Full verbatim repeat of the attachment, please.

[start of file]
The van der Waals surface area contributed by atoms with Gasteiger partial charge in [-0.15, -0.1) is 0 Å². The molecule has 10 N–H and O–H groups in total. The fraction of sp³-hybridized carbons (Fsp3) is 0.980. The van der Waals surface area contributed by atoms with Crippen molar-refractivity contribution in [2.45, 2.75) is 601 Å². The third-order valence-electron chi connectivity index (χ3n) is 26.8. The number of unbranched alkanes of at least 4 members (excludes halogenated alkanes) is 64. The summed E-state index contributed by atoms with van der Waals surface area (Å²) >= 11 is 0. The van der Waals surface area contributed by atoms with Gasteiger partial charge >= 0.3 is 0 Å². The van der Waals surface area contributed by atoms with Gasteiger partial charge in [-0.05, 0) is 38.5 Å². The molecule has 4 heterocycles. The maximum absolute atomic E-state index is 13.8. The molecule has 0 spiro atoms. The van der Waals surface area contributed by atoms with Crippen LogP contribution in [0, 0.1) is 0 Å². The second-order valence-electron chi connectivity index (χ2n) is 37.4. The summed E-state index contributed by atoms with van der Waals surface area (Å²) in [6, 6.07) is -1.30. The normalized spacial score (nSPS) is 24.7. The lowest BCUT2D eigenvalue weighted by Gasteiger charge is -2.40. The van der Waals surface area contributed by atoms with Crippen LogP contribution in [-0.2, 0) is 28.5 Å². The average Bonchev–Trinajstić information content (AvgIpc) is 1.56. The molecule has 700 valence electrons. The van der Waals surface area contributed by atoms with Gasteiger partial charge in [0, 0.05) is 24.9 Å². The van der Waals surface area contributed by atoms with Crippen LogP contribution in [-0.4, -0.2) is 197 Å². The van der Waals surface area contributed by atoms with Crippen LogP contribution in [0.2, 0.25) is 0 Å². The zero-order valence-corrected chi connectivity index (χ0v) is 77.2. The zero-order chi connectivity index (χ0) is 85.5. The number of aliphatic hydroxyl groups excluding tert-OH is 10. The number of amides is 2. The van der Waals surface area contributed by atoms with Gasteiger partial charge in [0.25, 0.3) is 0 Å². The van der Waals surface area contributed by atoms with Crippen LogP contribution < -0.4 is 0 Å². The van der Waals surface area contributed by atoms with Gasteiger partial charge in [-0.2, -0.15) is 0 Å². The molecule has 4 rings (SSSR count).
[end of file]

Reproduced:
The van der Waals surface area contributed by atoms with Gasteiger partial charge in [-0.15, -0.1) is 0 Å². The molecule has 10 N–H and O–H groups in total. The fraction of sp³-hybridized carbons (Fsp3) is 0.980. The van der Waals surface area contributed by atoms with Crippen molar-refractivity contribution in [2.45, 2.75) is 601 Å². The third-order valence-electron chi connectivity index (χ3n) is 26.8. The number of unbranched alkanes of at least 4 members (excludes halogenated alkanes) is 64. The summed E-state index contributed by atoms with van der Waals surface area (Å²) >= 11 is 0. The van der Waals surface area contributed by atoms with Gasteiger partial charge >= 0.3 is 0 Å². The van der Waals surface area contributed by atoms with Gasteiger partial charge in [-0.05, 0) is 38.5 Å². The molecule has 4 heterocycles. The maximum absolute atomic E-state index is 13.8. The molecule has 0 spiro atoms. The van der Waals surface area contributed by atoms with Crippen LogP contribution in [0, 0.1) is 0 Å². The second-order valence-electron chi connectivity index (χ2n) is 37.4. The summed E-state index contributed by atoms with van der Waals surface area (Å²) in [6, 6.07) is -1.30. The normalized spacial score (nSPS) is 24.7. The lowest BCUT2D eigenvalue weighted by Gasteiger charge is -2.40. The van der Waals surface area contributed by atoms with Crippen LogP contribution in [-0.2, 0) is 28.5 Å². The average Bonchev–Trinajstić information content (AvgIpc) is 1.56. The molecule has 700 valence electrons. The van der Waals surface area contributed by atoms with Gasteiger partial charge in [0, 0.05) is 24.9 Å². The van der Waals surface area contributed by atoms with Crippen LogP contribution in [-0.4, -0.2) is 197 Å². The van der Waals surface area contributed by atoms with Crippen LogP contribution in [0.2, 0.25) is 0 Å². The zero-order valence-corrected chi connectivity index (χ0v) is 77.2. The zero-order chi connectivity index (χ0) is 85.5. The number of aliphatic hydroxyl groups excluding tert-OH is 10. The number of amides is 2. The van der Waals surface area contributed by atoms with Gasteiger partial charge in [0.25, 0.3) is 0 Å². The van der Waals surface area contributed by atoms with Crippen LogP contribution < -0.4 is 0 Å². The van der Waals surface area contributed by atoms with Gasteiger partial charge in [-0.2, -0.15) is 0 Å². The molecule has 4 rings (SSSR count).